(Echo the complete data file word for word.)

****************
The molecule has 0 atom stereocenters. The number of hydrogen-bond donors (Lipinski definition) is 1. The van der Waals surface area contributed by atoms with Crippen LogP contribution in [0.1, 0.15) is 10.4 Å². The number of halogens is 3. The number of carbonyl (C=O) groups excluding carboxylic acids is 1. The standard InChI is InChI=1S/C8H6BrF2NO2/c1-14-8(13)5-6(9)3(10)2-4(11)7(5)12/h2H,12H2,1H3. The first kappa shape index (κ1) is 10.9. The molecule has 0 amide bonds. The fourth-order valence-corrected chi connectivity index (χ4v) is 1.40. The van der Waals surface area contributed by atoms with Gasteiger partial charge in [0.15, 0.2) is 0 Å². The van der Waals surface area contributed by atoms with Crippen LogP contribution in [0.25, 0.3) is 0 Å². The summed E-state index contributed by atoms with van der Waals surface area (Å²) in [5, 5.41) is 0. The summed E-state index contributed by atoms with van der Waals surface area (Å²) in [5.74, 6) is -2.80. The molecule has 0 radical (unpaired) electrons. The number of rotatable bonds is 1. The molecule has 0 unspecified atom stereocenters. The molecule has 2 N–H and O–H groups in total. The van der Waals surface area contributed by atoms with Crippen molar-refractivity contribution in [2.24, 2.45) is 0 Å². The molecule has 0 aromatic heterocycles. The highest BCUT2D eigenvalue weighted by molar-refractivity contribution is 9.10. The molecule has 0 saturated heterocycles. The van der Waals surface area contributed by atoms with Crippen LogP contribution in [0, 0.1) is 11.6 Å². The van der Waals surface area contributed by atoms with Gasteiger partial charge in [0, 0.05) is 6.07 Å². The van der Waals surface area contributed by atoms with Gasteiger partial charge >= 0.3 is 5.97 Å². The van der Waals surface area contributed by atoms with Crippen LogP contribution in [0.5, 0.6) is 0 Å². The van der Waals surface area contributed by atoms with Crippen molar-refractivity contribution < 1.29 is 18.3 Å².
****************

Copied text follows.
The molecule has 0 atom stereocenters. The number of hydrogen-bond donors (Lipinski definition) is 1. The van der Waals surface area contributed by atoms with Crippen LogP contribution in [0.1, 0.15) is 10.4 Å². The number of halogens is 3. The number of carbonyl (C=O) groups excluding carboxylic acids is 1. The standard InChI is InChI=1S/C8H6BrF2NO2/c1-14-8(13)5-6(9)3(10)2-4(11)7(5)12/h2H,12H2,1H3. The first kappa shape index (κ1) is 10.9. The molecule has 0 amide bonds. The fourth-order valence-corrected chi connectivity index (χ4v) is 1.40. The van der Waals surface area contributed by atoms with Gasteiger partial charge in [0.15, 0.2) is 0 Å². The van der Waals surface area contributed by atoms with Crippen LogP contribution in [0.25, 0.3) is 0 Å². The summed E-state index contributed by atoms with van der Waals surface area (Å²) in [5, 5.41) is 0. The summed E-state index contributed by atoms with van der Waals surface area (Å²) in [5.74, 6) is -2.80. The molecule has 0 radical (unpaired) electrons. The number of rotatable bonds is 1. The molecule has 0 unspecified atom stereocenters. The molecule has 2 N–H and O–H groups in total. The van der Waals surface area contributed by atoms with Crippen molar-refractivity contribution in [2.24, 2.45) is 0 Å². The molecule has 0 aromatic heterocycles. The highest BCUT2D eigenvalue weighted by molar-refractivity contribution is 9.10. The molecule has 0 saturated heterocycles. The van der Waals surface area contributed by atoms with Crippen LogP contribution in [0, 0.1) is 11.6 Å². The van der Waals surface area contributed by atoms with Gasteiger partial charge in [0, 0.05) is 6.07 Å². The van der Waals surface area contributed by atoms with Gasteiger partial charge >= 0.3 is 5.97 Å². The van der Waals surface area contributed by atoms with Crippen LogP contribution in [0.5, 0.6) is 0 Å². The van der Waals surface area contributed by atoms with Crippen molar-refractivity contribution < 1.29 is 18.3 Å².